As you reach a high spot at mile 4.9, you'll see hoodoos ahead to your left, with the mountain dropping away on your right. Suddenly there are multiple possible paths. I went through this area three times and couldn't stay on the same route. So my GPS track follows one of a few possible routes. Work to the southeast, until you're just below the ATV-track scar on the sage-covered hill (but still in the slickrock area). Then find a pathway that leads to a steep drop, and below you is an open area, then a slot between two big sandstone hoodoos. That slot is your continuing path.

View to the south into Arizona as the trail skirts the cliff edge.

At mile 7.0 or so, the shape of the mountain forces you up out of the hoodoos to join an ATV track. (It's the continuation of the ATV track you saw on the mountain where the routes started splitting.) After about 100 feet, drop to the right back onto the sandstone. The ATV track, meantime, will climb up to the top of the mountain to enter the dunes at their highest point.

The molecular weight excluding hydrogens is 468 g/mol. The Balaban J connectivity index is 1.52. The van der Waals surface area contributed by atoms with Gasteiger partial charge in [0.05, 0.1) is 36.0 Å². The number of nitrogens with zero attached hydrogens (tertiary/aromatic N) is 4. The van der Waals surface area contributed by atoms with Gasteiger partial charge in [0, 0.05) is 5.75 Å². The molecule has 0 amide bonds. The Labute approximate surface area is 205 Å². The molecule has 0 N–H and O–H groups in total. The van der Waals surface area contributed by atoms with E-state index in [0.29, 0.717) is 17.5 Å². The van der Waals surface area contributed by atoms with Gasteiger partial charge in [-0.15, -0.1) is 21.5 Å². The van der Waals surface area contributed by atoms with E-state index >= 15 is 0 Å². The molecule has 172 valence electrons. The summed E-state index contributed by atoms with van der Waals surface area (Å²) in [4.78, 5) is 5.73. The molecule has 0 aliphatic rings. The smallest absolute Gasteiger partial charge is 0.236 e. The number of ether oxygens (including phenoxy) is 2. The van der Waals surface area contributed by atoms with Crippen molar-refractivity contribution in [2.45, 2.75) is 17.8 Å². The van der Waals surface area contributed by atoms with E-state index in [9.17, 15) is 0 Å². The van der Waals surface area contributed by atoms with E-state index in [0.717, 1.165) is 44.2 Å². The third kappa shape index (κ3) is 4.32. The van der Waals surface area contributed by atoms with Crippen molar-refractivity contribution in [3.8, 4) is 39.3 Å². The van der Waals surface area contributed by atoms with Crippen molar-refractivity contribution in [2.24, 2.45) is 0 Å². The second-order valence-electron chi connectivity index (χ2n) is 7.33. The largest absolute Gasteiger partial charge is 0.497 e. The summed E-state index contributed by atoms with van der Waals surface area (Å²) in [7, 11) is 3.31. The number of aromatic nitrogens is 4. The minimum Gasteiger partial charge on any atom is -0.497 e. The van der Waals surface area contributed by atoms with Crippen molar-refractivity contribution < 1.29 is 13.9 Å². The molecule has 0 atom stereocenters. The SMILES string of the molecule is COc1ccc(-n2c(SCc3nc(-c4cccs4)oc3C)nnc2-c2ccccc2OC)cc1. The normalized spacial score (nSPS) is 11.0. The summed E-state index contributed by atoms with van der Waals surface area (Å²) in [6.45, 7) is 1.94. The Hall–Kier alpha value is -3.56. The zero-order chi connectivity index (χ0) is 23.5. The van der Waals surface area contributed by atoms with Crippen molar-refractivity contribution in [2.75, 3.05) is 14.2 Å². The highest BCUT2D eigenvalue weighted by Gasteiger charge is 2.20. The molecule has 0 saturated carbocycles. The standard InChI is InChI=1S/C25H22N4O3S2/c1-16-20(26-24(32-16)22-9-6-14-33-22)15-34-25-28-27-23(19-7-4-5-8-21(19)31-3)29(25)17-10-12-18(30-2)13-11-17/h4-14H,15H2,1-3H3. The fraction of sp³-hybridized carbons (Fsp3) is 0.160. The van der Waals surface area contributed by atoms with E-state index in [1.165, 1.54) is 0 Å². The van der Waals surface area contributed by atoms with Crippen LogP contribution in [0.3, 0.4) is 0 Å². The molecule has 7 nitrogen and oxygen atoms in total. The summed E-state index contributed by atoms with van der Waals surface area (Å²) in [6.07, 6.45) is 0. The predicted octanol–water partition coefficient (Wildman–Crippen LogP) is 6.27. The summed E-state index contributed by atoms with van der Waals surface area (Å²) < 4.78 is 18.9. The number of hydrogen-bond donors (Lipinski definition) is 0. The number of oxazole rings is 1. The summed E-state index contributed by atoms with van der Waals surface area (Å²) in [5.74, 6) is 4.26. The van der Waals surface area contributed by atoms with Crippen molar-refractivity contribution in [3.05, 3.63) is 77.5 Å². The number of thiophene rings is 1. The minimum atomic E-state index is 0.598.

Keep working to the southeast, going around in circles and blundering into dead-ends regularly. My GPS track "looks" really clean, but that's after deleting a LOT of "side trips."

Sometimes there's a definite trail. Other times, you just feel your way southeast.

Around mile 8.5, the path becomes harder to follow. Find a spot to watch the gasoline addicts play, have lunch, then turn around and head back the way you came.

If you're determined for some sand-action, keep uphill and blunder your way toward the dunes. If you hit the dunes on the south side, you can gain speed on exposed rock before hitting the piles of soft stuff. Untracked dune holds up under your tires better, so don't follow the four-wheelers' paths.

Lunch break.